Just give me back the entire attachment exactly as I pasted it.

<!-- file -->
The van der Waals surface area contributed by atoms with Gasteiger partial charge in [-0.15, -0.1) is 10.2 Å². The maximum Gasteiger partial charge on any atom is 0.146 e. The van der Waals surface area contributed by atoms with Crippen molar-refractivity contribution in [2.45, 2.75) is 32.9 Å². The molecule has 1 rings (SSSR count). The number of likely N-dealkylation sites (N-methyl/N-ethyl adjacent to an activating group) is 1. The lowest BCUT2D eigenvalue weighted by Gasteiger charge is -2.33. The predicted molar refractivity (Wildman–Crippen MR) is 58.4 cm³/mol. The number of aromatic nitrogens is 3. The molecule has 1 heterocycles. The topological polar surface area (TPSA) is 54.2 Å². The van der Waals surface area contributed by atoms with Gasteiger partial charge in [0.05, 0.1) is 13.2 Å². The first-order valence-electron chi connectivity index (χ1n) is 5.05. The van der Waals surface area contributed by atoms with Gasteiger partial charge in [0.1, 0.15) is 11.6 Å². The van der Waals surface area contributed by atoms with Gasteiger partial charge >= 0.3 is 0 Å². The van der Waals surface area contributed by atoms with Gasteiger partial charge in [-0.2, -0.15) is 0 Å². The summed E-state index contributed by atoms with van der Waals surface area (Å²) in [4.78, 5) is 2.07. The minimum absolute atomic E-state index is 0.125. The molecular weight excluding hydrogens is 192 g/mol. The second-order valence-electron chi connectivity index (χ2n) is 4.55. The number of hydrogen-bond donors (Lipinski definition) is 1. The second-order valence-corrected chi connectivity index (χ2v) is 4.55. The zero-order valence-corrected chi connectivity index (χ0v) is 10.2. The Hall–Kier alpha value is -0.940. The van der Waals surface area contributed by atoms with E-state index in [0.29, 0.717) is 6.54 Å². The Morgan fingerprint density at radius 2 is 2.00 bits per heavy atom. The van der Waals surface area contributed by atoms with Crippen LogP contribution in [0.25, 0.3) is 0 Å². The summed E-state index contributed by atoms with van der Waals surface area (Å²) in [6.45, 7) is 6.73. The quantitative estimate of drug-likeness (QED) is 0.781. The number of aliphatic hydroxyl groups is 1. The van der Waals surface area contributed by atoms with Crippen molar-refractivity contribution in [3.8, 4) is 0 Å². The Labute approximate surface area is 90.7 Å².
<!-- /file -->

The van der Waals surface area contributed by atoms with Gasteiger partial charge in [-0.15, -0.1) is 10.2 Å². The maximum Gasteiger partial charge on any atom is 0.146 e. The van der Waals surface area contributed by atoms with Crippen molar-refractivity contribution in [2.45, 2.75) is 32.9 Å². The molecule has 1 rings (SSSR count). The number of likely N-dealkylation sites (N-methyl/N-ethyl adjacent to an activating group) is 1. The lowest BCUT2D eigenvalue weighted by Gasteiger charge is -2.33. The predicted molar refractivity (Wildman–Crippen MR) is 58.4 cm³/mol. The number of aromatic nitrogens is 3. The molecule has 1 heterocycles. The topological polar surface area (TPSA) is 54.2 Å². The van der Waals surface area contributed by atoms with Gasteiger partial charge in [0.05, 0.1) is 13.2 Å². The first-order valence-electron chi connectivity index (χ1n) is 5.05. The van der Waals surface area contributed by atoms with Gasteiger partial charge in [0.1, 0.15) is 11.6 Å². The van der Waals surface area contributed by atoms with Gasteiger partial charge >= 0.3 is 0 Å². The van der Waals surface area contributed by atoms with Gasteiger partial charge in [-0.2, -0.15) is 0 Å². The summed E-state index contributed by atoms with van der Waals surface area (Å²) in [4.78, 5) is 2.07. The minimum absolute atomic E-state index is 0.125. The molecular weight excluding hydrogens is 192 g/mol. The second-order valence-electron chi connectivity index (χ2n) is 4.55. The number of hydrogen-bond donors (Lipinski definition) is 1. The second-order valence-corrected chi connectivity index (χ2v) is 4.55. The zero-order valence-corrected chi connectivity index (χ0v) is 10.2. The Hall–Kier alpha value is -0.940. The van der Waals surface area contributed by atoms with E-state index in [0.29, 0.717) is 6.54 Å². The Morgan fingerprint density at radius 2 is 2.00 bits per heavy atom. The van der Waals surface area contributed by atoms with Crippen LogP contribution in [0.25, 0.3) is 0 Å². The summed E-state index contributed by atoms with van der Waals surface area (Å²) in [6.45, 7) is 6.73. The quantitative estimate of drug-likeness (QED) is 0.781. The number of aliphatic hydroxyl groups is 1. The van der Waals surface area contributed by atoms with Crippen molar-refractivity contribution in [3.8, 4) is 0 Å². The Labute approximate surface area is 90.7 Å².